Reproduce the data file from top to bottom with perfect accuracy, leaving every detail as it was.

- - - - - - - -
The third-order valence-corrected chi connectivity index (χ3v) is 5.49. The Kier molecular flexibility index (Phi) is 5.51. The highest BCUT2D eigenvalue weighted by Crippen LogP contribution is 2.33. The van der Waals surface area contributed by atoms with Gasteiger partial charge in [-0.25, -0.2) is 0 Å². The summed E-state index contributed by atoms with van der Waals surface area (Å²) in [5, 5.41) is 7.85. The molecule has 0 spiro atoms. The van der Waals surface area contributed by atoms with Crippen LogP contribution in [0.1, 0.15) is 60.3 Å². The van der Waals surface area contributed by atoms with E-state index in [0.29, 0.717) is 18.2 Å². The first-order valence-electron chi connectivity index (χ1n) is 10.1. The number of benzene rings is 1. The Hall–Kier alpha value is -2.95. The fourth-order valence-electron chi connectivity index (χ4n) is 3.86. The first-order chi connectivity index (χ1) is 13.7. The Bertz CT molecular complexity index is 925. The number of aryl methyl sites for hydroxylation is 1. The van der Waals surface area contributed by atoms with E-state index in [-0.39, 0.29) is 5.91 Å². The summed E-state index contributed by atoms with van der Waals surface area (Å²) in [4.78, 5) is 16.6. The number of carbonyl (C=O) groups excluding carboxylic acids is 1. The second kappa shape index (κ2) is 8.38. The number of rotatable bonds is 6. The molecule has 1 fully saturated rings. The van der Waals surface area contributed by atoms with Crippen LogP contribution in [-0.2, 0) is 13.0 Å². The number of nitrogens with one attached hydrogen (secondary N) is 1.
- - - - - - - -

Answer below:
The third-order valence-corrected chi connectivity index (χ3v) is 5.49. The Kier molecular flexibility index (Phi) is 5.51. The highest BCUT2D eigenvalue weighted by Crippen LogP contribution is 2.33. The van der Waals surface area contributed by atoms with Gasteiger partial charge in [-0.25, -0.2) is 0 Å². The summed E-state index contributed by atoms with van der Waals surface area (Å²) in [5, 5.41) is 7.85. The molecule has 0 spiro atoms. The van der Waals surface area contributed by atoms with Crippen LogP contribution in [0.1, 0.15) is 60.3 Å². The van der Waals surface area contributed by atoms with E-state index in [0.29, 0.717) is 18.2 Å². The first-order valence-electron chi connectivity index (χ1n) is 10.1. The number of benzene rings is 1. The Hall–Kier alpha value is -2.95. The fourth-order valence-electron chi connectivity index (χ4n) is 3.86. The first-order chi connectivity index (χ1) is 13.7. The Bertz CT molecular complexity index is 925. The number of aryl methyl sites for hydroxylation is 1. The van der Waals surface area contributed by atoms with E-state index in [-0.39, 0.29) is 5.91 Å². The summed E-state index contributed by atoms with van der Waals surface area (Å²) in [4.78, 5) is 16.6. The number of carbonyl (C=O) groups excluding carboxylic acids is 1. The second kappa shape index (κ2) is 8.38. The number of rotatable bonds is 6. The molecule has 1 fully saturated rings. The van der Waals surface area contributed by atoms with Crippen LogP contribution in [-0.2, 0) is 13.0 Å². The number of nitrogens with one attached hydrogen (secondary N) is 1.